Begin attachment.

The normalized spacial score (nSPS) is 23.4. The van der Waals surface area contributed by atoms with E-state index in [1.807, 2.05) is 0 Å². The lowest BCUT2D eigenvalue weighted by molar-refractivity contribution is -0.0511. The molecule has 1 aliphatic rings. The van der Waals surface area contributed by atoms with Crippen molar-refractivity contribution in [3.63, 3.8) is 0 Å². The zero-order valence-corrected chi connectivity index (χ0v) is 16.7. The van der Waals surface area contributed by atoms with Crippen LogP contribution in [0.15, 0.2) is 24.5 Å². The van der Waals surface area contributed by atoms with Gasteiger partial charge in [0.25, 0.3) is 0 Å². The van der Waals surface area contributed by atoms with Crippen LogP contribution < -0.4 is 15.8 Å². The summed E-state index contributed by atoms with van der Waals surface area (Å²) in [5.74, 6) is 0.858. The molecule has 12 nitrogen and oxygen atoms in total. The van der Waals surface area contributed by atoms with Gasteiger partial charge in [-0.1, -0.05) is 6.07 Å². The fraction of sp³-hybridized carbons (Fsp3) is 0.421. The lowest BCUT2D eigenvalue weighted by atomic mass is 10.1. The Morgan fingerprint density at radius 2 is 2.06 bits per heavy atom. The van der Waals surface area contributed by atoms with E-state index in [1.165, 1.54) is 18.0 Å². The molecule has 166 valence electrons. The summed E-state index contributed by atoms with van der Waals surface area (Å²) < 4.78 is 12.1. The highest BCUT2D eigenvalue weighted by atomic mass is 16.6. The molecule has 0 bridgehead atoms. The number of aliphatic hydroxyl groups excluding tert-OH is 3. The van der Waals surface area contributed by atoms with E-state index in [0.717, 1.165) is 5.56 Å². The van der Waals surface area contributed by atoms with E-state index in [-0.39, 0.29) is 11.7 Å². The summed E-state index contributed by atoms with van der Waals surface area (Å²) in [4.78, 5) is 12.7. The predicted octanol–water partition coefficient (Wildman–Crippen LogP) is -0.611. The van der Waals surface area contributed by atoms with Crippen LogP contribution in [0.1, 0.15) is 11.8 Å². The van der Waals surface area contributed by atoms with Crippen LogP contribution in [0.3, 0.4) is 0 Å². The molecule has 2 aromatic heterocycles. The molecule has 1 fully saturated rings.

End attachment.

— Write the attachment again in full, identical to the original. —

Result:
The normalized spacial score (nSPS) is 23.4. The van der Waals surface area contributed by atoms with E-state index in [1.807, 2.05) is 0 Å². The lowest BCUT2D eigenvalue weighted by molar-refractivity contribution is -0.0511. The molecule has 1 aliphatic rings. The van der Waals surface area contributed by atoms with Crippen molar-refractivity contribution in [3.63, 3.8) is 0 Å². The zero-order valence-corrected chi connectivity index (χ0v) is 16.7. The van der Waals surface area contributed by atoms with Crippen LogP contribution in [0.15, 0.2) is 24.5 Å². The van der Waals surface area contributed by atoms with Gasteiger partial charge in [0.25, 0.3) is 0 Å². The van der Waals surface area contributed by atoms with Crippen LogP contribution < -0.4 is 15.8 Å². The summed E-state index contributed by atoms with van der Waals surface area (Å²) in [5.74, 6) is 0.858. The molecule has 12 nitrogen and oxygen atoms in total. The van der Waals surface area contributed by atoms with Gasteiger partial charge in [-0.1, -0.05) is 6.07 Å². The fraction of sp³-hybridized carbons (Fsp3) is 0.421. The lowest BCUT2D eigenvalue weighted by atomic mass is 10.1. The Morgan fingerprint density at radius 2 is 2.06 bits per heavy atom. The van der Waals surface area contributed by atoms with E-state index in [1.165, 1.54) is 18.0 Å². The molecule has 166 valence electrons. The summed E-state index contributed by atoms with van der Waals surface area (Å²) < 4.78 is 12.1. The highest BCUT2D eigenvalue weighted by atomic mass is 16.6. The molecule has 0 bridgehead atoms. The number of aliphatic hydroxyl groups excluding tert-OH is 3. The van der Waals surface area contributed by atoms with E-state index in [0.717, 1.165) is 5.56 Å². The van der Waals surface area contributed by atoms with E-state index in [-0.39, 0.29) is 11.7 Å². The summed E-state index contributed by atoms with van der Waals surface area (Å²) in [4.78, 5) is 12.7. The predicted octanol–water partition coefficient (Wildman–Crippen LogP) is -0.611. The van der Waals surface area contributed by atoms with Crippen LogP contribution in [0.1, 0.15) is 11.8 Å². The van der Waals surface area contributed by atoms with Crippen LogP contribution in [0.3, 0.4) is 0 Å². The molecule has 2 aromatic heterocycles. The molecule has 1 fully saturated rings.